Conducive social roles and demographics influencing volunteering

David H. Smith, Lili Wang

Research output: Chapter in Book/Report/Conference proceedingChapter

1 Citation (Scopus)

Abstract

This chapter reviews evidence that social statuses, roles, and other demographic variables influence formal volunteering (FV) and association participation. Dominant status theory (DST) predicts greater participation for individuals with a more dominant (valued and preferred by the socio-cultural system) social status or set of these, such as higher socio-economic status (SES) or involvement in a higher status religion (Smith 1994). The validity of Smith’s revised dominant status theory (RDST), as stated here, is compared with the validity of Wilson’s (2000) resource-capital theory (R-CT), which predicts more volunteering for individuals who have more of various kinds of resources-capital. Although differential validation is difficult, we argue that RDST is superior in giving a more nuanced approach to resources that explains their variations in explanatory/predictive power across contemporary societies and over historical time in any society. Recent research by Smith (2016b) on Russian national sample interview data confirms that the psychology of RDST is far more important than the resources of R-CT.

Original languageEnglish (US)
Title of host publicationThe Palgrave Handbook of Volunteering, Civic Participation, and Nonprofit Associations
PublisherPalgrave Macmillan
Pages632-681
Number of pages50
Volume1
ISBN (Electronic)9781137263179
ISBN (Print)9781137263162
DOIs
StatePublished - Jan 1 2017

Fingerprint

Social Role
social status
cultural system
participation
resources
psychology
Religion
interview
society
evidence
economics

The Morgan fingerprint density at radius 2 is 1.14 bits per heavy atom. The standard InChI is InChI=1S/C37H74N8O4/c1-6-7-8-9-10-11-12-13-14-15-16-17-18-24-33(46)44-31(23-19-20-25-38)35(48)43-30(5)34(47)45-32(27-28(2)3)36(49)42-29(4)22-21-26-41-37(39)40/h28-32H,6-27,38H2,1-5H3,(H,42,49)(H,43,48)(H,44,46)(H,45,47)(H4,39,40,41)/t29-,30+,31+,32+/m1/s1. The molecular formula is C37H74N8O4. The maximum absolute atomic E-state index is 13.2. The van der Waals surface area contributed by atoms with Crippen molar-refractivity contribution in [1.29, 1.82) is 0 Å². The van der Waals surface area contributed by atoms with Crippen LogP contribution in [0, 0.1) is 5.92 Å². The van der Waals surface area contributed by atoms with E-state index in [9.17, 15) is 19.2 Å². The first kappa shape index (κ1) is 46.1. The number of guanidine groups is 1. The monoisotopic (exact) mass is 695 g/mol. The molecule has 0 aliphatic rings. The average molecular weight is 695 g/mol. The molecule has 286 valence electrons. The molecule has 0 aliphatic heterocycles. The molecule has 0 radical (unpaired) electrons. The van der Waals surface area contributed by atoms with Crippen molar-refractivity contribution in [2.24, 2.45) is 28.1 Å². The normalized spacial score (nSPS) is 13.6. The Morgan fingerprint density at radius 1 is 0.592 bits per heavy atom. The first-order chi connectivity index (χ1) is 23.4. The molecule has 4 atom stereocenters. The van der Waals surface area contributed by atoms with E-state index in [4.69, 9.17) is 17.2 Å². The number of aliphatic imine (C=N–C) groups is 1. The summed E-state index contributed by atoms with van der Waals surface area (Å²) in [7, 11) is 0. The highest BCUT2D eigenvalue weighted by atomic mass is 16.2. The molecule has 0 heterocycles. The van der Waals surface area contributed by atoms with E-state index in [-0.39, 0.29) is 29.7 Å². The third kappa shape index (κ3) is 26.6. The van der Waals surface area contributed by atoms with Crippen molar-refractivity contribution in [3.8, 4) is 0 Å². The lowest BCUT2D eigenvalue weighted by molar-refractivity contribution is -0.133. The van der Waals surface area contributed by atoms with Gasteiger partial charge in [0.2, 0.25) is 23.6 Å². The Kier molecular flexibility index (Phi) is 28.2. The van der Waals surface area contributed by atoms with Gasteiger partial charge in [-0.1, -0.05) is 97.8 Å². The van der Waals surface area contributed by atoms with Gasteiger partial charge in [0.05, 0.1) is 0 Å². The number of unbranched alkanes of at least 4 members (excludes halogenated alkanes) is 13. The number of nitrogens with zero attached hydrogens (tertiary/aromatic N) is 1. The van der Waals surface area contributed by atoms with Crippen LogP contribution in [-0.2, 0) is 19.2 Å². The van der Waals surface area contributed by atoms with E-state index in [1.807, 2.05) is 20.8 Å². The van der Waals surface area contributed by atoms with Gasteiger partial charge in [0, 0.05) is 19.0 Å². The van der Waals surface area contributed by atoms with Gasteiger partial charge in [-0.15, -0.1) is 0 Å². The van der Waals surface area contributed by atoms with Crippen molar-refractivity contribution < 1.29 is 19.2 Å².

ASJC Scopus subject areas

  • Social Sciences(all)

Cite this

Smith, D. H., & Wang, L. (2017). Conducive social roles and demographics influencing volunteering. In The Palgrave Handbook of Volunteering, Civic Participation, and Nonprofit Associations (Vol. 1, pp. 632-681). Palgrave Macmillan. https://doi.org/10.1007/978-1-137-26317-9_29

Conducive social roles and demographics influencing volunteering. / Smith, David H.; Wang, Lili.

The Palgrave Handbook of Volunteering, Civic Participation, and Nonprofit Associations. Vol. 1 Palgrave Macmillan, 2017. p. 632-681.

Research output: Chapter in Book/Report/Conference proceedingChapter

Smith, DH & Wang, L 2017, Conducive social roles and demographics influencing volunteering. in The Palgrave Handbook of Volunteering, Civic Participation, and Nonprofit Associations. vol. 1, Palgrave Macmillan, pp. 632-681. https://doi.org/10.1007/978-1-137-26317-9_29
Smith DH, Wang L. Conducive social roles and demographics influencing volunteering. In The Palgrave Handbook of Volunteering, Civic Participation, and Nonprofit Associations. Vol. 1. Palgrave Macmillan. 2017. p. 632-681 https://doi.org/10.1007/978-1-137-26317-9_29
Smith, David H. ; Wang, Lili. / Conducive social roles and demographics influencing volunteering. The Palgrave Handbook of Volunteering, Civic Participation, and Nonprofit Associations. Vol. 1 Palgrave Macmillan, 2017. pp. 632-681
@inbook{7b61ce7082674786a03147b18be0bc1d,
title = "Conducive social roles and demographics influencing volunteering",